I’ve been talking about the power of integrating email marketing and social media for many years now. I often refer to email marketing as Batman and social media as Robin.
If done well, the combination of email with social can be extremely powerful.
As Jason and I talk about in The Rebel’s Guide to Email Marketing, there are three ways email and social go together:
- Social Connecting: Asking email subscribers to connect (follow) you on social networking sites
- Social Sharing: Asking email subscribers to share email content on social networking sites
- Social Promoting: Using social media sites to promote email
I think most marketer’s are doing a pretty good job with social connecting. Nearly every email I see includes some form of “like us” or “follow us” or “subscribe to us.” Social connecting is a great to introduce your email subscribers to your social networks and increase followers.
Many marketers are starting to grasp some social promoting tactics, though as Chris Penn wrote, it may not be in your best interest to share your email newsletter in social media.
However, the one area I really see most marketers struggling is with social sharing.
Sure, they ask their subscribers to share by dropping “SHARE THIS” icons all over their emails. However, not all emails are shareworthy.
What Makes an Email Shareworthy?
That’s the #1 question that people ask me when I discuss social sharing? What makes an email shareworthy?
Other than order confirmations or email receipts containing personal information, nearly all emails have the potential to be shareworthy. The key word, of course, being potential. When creating an email and asking your subscribers to share, it’s important to remember a few guidelines:
- Answer the why: Why should I share? What’s in it for me? What’s in it for those I share with?
- Make it easy: If your subscribers have to click more than a few links/buttons in order to share your email, they are just not going to do it.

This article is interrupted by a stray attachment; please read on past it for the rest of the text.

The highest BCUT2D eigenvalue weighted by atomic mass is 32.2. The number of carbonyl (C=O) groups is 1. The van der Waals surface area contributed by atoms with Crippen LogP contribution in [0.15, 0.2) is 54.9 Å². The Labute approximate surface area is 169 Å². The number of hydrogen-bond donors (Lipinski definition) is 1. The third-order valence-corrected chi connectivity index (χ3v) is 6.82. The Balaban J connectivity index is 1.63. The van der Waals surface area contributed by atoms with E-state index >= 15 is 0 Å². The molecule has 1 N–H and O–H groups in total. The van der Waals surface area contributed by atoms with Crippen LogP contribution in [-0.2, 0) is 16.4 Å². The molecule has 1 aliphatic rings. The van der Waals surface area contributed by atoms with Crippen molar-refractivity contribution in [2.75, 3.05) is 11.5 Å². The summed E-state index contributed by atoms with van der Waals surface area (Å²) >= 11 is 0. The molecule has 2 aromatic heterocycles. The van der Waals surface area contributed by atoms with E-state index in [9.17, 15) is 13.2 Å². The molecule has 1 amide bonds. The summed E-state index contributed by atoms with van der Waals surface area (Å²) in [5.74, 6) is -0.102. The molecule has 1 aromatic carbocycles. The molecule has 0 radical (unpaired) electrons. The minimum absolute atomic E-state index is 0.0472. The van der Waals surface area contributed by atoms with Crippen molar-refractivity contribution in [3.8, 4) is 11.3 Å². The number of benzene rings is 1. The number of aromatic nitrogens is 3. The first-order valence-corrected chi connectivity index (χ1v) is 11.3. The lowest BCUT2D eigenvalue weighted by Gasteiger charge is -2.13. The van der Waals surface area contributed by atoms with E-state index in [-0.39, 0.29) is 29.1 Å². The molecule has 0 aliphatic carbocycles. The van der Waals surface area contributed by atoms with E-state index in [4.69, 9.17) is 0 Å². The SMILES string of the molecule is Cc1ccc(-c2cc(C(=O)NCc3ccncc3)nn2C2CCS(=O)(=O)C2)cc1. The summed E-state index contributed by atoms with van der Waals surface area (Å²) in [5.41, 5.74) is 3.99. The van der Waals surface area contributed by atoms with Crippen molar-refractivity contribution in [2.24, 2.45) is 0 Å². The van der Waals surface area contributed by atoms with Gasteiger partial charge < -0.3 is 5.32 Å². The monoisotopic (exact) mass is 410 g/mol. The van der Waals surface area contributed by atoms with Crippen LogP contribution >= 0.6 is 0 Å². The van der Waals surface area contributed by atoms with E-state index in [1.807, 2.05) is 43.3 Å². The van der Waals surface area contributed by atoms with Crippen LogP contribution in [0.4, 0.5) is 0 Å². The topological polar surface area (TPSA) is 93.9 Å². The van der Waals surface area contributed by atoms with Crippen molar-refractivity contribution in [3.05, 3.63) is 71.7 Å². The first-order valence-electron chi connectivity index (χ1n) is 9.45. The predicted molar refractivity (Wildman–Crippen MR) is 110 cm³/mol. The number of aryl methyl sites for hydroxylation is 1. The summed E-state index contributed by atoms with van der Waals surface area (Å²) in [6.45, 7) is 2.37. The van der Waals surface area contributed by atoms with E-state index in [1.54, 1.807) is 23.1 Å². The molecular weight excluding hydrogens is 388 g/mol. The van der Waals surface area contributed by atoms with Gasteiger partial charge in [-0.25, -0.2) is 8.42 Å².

- Make it obvious: I can’t tell you how many social sharing icons are buried in the footer of the email. If you want subscribers to share, make sure they can see the sharing options.
- Allow subscribers to share content block as well as entire email: Sometimes an entire email is shareworthy while other times it’s just an article, blog post, or section of the content that folks want to share. If your email service provider has this feature, use it!
The Perfect (Missed) Social Sharing Opportunity
Over the weekend, an email from Fine Cooking landed in my inbox. The subject line jumped off my screen: “Share the joy of Fine Cooking…” As you know, a compelling subject line is very important.
I immediately opened the email from Fine Cooking and saw this (below):
Forget for a second the fact that my wife and I have been subscriber’s of Fine Cooking for several years now, I was excited to share my love for the magazine with my friends!
There was only one problem: There was no easy way to share this email with my social network.
Sure, I could have forwarded it to a few friends. I could have clicked on the “view in browser” link, copied the URL, and pasted it into Facebook, Google+, and Twitter – but that would have been too much work
This Fine Cooking email is the perfect example of a shareworthy email, yet I could not (easily) share on social media. Nooooooooooooooo.com.
Notice that Fine Cooking already had a built in “why should I share?” (#1 above) with its “Save $9.95″ when you give as a gift. However, they missed the boat entirely on #2-4. It was not easy to share. It was not obvious to share. And I was not able to share certain blocks of content (or even the entire email).
Are YOU Creating Shareworthy Emails?
If so, I’d love to hear more about them so I can share them with this community (see what I did there? Share!). Please “share” in the comments below. I’m always looking for good examples!
P.S. Have you heard the news? Nick Westeragaard and I have started a podcast! The Work Talk Show is a weekly podcast featuring a talk show format along with crazy smart guests who operate outside the lines of what work has traditionally looked like. We have “irreverent and insightful” conversations on work habits, work-shifting, virtual teams, productivity, travel, tools, technology, work-life balance, and everything in between as we take a look at how work gets done today.
Speaking of email marketing and social media going together like Batman and Robin, did you know that my buddy Jason Falls and I just wrote a book called The Rebel’s Guide to Email Marketing: Grow Your List, Break the Rules, and Win?
Yup. It’s true.
In the book, we dedicate an entire section to email + social. We also talk about growing your email list, and breaking “the rules” of email marketing. Break the rules and grab your copy today, right now. Here –> AVAILABLE NOW!
Reminder: There is no such thing as “best practices” when it comes to email marketing. Best practices are those that are best for your audience.